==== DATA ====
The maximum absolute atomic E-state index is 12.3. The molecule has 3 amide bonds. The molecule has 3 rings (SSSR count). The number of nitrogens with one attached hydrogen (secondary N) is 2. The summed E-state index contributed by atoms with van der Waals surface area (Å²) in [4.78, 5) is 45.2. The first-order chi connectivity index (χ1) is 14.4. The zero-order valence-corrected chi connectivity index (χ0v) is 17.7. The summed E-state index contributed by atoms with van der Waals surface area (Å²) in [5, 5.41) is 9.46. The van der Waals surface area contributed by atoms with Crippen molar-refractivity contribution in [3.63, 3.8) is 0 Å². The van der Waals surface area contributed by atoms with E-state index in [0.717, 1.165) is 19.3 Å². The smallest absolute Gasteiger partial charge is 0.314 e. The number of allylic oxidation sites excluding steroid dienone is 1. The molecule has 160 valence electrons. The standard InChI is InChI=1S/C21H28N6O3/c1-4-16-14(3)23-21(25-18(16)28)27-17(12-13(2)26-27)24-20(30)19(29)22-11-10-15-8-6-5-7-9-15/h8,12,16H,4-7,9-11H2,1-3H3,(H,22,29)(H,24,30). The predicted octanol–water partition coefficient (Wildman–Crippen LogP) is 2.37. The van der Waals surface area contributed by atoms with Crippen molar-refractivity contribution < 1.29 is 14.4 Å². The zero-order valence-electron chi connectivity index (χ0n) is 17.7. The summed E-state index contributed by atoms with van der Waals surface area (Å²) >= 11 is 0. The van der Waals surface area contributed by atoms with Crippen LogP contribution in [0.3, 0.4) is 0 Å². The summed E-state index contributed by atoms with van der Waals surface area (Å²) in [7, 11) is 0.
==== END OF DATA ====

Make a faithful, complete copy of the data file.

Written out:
The maximum absolute atomic E-state index is 12.3. The molecule has 3 amide bonds. The molecule has 3 rings (SSSR count). The number of nitrogens with one attached hydrogen (secondary N) is 2. The summed E-state index contributed by atoms with van der Waals surface area (Å²) in [4.78, 5) is 45.2. The first-order chi connectivity index (χ1) is 14.4. The zero-order valence-corrected chi connectivity index (χ0v) is 17.7. The summed E-state index contributed by atoms with van der Waals surface area (Å²) in [5, 5.41) is 9.46. The van der Waals surface area contributed by atoms with Crippen molar-refractivity contribution in [3.63, 3.8) is 0 Å². The van der Waals surface area contributed by atoms with E-state index in [0.717, 1.165) is 19.3 Å². The smallest absolute Gasteiger partial charge is 0.314 e. The number of allylic oxidation sites excluding steroid dienone is 1. The molecule has 160 valence electrons. The standard InChI is InChI=1S/C21H28N6O3/c1-4-16-14(3)23-21(25-18(16)28)27-17(12-13(2)26-27)24-20(30)19(29)22-11-10-15-8-6-5-7-9-15/h8,12,16H,4-7,9-11H2,1-3H3,(H,22,29)(H,24,30). The predicted octanol–water partition coefficient (Wildman–Crippen LogP) is 2.37. The van der Waals surface area contributed by atoms with Crippen molar-refractivity contribution < 1.29 is 14.4 Å². The zero-order valence-electron chi connectivity index (χ0n) is 17.7. The summed E-state index contributed by atoms with van der Waals surface area (Å²) >= 11 is 0. The van der Waals surface area contributed by atoms with Crippen LogP contribution in [0.3, 0.4) is 0 Å². The summed E-state index contributed by atoms with van der Waals surface area (Å²) in [7, 11) is 0.